UK Food Standards Agency board Discusses Folate and Health

The Food Standards Agency (FSA) Board today agreed to consult on options for improving the folate status of young women. Fortification of foods with folic acid could reduce the number of babies born with neurological diseases such as spina bifida.

The Agency Board first discussed this issue in 2002, at which time issues were raised about the possible risks of fortification to the health of old people. Since then, the Scientific Advisory Committee on Nutrition (SACN), the committee of independent scientific experts who advise government, have reviewed the evidence in relation to both benefits and risks of fortification. Other issues raised at the time and still pertinent to the Board’s deliberations today, include the appropriateness of a mandatory approach.

The FSA Board has considered the SACN review and has agreed to consult on four possible options:

Option 1 – maintain the status quo and do nothing at this stage

Option 2 – increase the effort to encourage young women to take supplements and changes to the diet to increase the consumption of folate rich foods

Option 3 – further encourage voluntary fortification of foods

Option 4 – implement mandatory fortification of the most appropriate food vehicle
Gill Fine, Director of Consumer Choice and Dietary Health, Food Standards Agency said:

'The FSA stated in 2003 that it would ask SACN to review folate fortification and track emerging science and evidence because it is an important issue which could have major health benefits. The Agency is committed to policy making that will benefit people’s health, but it will do this on the basis of weighing up all the available evidence and listening carefully to all views first.'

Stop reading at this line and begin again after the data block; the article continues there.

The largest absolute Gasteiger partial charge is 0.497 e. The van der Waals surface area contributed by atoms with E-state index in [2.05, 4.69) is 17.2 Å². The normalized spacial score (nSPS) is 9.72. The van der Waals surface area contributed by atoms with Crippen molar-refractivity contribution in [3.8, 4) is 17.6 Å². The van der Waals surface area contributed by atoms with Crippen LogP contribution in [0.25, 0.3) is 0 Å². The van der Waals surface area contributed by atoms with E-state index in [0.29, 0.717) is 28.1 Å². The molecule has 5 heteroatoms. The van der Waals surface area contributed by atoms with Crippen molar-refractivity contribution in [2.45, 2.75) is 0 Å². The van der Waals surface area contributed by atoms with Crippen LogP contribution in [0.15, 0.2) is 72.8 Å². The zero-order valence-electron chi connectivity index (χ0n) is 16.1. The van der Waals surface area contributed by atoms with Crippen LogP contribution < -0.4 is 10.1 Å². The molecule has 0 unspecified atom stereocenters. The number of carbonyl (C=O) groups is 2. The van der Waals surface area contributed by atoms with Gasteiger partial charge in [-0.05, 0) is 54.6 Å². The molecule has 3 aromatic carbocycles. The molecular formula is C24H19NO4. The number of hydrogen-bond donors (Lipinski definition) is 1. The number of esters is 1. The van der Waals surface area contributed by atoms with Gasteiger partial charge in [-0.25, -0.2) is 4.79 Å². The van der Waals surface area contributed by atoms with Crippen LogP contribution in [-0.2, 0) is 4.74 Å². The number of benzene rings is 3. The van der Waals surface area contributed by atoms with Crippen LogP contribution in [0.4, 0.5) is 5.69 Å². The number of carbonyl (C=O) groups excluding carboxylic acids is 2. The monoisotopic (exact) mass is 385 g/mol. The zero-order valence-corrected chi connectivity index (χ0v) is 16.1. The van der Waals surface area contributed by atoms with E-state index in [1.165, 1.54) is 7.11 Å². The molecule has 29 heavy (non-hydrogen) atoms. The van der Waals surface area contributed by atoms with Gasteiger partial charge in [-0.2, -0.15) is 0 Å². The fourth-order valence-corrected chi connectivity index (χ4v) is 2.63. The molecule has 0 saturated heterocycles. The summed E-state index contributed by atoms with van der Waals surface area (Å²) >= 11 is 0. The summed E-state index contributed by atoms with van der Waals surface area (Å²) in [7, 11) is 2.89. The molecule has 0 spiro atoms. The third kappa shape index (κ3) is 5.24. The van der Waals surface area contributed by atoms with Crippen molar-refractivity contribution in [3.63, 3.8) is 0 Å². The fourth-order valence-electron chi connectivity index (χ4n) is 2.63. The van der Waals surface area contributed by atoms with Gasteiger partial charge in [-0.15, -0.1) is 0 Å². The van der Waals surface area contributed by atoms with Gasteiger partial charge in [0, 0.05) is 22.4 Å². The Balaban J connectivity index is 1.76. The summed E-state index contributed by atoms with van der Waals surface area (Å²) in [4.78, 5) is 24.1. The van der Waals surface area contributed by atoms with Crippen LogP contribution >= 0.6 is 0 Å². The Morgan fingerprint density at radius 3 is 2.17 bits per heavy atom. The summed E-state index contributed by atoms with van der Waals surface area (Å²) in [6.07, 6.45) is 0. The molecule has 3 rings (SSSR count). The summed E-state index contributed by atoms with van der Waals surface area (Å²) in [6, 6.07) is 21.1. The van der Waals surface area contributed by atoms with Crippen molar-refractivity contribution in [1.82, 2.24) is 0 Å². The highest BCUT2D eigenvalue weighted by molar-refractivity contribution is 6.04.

A 12-week consultation seeking the views of all consumers, stakeholders and industry will begin in May 2006. It was also agreed that additional information and evidence was still needed including consumer research to explore and understand further consumer opinion, as well as trade and economic issues including a cost benefit analysis, and continued monitoring of the impact of fortification activity in other countries. Parallel to this process, the Department of Health is considering the advice by SACN on assessing incidence and prevalence, and management strategies for vitamin B12 deficiency in older people.

The FSA Board will make its recommendation at the September 2006 open board meeting. Views will be sought on all four options. The decision will be subject to the views expressed in consultation and the further evidence and information to be collected as outlined above. The Board's recommendation will then be made to Health Ministers in Autumn 2006.

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